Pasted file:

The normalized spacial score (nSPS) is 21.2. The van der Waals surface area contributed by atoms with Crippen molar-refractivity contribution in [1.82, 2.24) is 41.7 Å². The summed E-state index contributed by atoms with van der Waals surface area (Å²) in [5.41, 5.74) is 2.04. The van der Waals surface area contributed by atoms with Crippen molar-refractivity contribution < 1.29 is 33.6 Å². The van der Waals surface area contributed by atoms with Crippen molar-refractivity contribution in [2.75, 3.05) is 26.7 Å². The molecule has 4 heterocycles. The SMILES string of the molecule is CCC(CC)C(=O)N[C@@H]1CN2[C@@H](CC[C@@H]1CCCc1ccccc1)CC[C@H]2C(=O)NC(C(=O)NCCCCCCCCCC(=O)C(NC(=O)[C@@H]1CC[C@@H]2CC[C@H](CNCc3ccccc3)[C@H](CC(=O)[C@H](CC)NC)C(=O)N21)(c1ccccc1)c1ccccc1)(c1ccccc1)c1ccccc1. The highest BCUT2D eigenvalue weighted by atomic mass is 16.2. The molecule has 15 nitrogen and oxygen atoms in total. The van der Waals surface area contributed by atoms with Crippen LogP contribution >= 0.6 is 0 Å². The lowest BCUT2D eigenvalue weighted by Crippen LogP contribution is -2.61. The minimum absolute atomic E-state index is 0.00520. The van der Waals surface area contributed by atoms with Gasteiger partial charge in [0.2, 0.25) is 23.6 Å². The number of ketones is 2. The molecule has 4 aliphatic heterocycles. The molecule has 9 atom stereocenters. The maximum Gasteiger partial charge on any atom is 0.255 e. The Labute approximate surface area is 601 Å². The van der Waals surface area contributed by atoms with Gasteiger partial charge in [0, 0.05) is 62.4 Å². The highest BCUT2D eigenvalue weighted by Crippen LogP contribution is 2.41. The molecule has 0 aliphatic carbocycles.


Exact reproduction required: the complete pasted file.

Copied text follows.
The normalized spacial score (nSPS) is 21.2. The van der Waals surface area contributed by atoms with Crippen molar-refractivity contribution in [1.82, 2.24) is 41.7 Å². The summed E-state index contributed by atoms with van der Waals surface area (Å²) in [5.41, 5.74) is 2.04. The van der Waals surface area contributed by atoms with Crippen molar-refractivity contribution < 1.29 is 33.6 Å². The van der Waals surface area contributed by atoms with Crippen molar-refractivity contribution in [2.75, 3.05) is 26.7 Å². The molecule has 4 heterocycles. The SMILES string of the molecule is CCC(CC)C(=O)N[C@@H]1CN2[C@@H](CC[C@@H]1CCCc1ccccc1)CC[C@H]2C(=O)NC(C(=O)NCCCCCCCCCC(=O)C(NC(=O)[C@@H]1CC[C@@H]2CC[C@H](CNCc3ccccc3)[C@H](CC(=O)[C@H](CC)NC)C(=O)N21)(c1ccccc1)c1ccccc1)(c1ccccc1)c1ccccc1. The highest BCUT2D eigenvalue weighted by atomic mass is 16.2. The molecule has 15 nitrogen and oxygen atoms in total. The van der Waals surface area contributed by atoms with Crippen LogP contribution >= 0.6 is 0 Å². The lowest BCUT2D eigenvalue weighted by Crippen LogP contribution is -2.61. The minimum absolute atomic E-state index is 0.00520. The van der Waals surface area contributed by atoms with Gasteiger partial charge in [0.2, 0.25) is 23.6 Å². The number of ketones is 2. The molecule has 4 aliphatic heterocycles. The molecule has 9 atom stereocenters. The maximum Gasteiger partial charge on any atom is 0.255 e. The Labute approximate surface area is 601 Å². The van der Waals surface area contributed by atoms with Gasteiger partial charge in [0, 0.05) is 62.4 Å². The highest BCUT2D eigenvalue weighted by Crippen LogP contribution is 2.41. The molecule has 0 aliphatic carbocycles.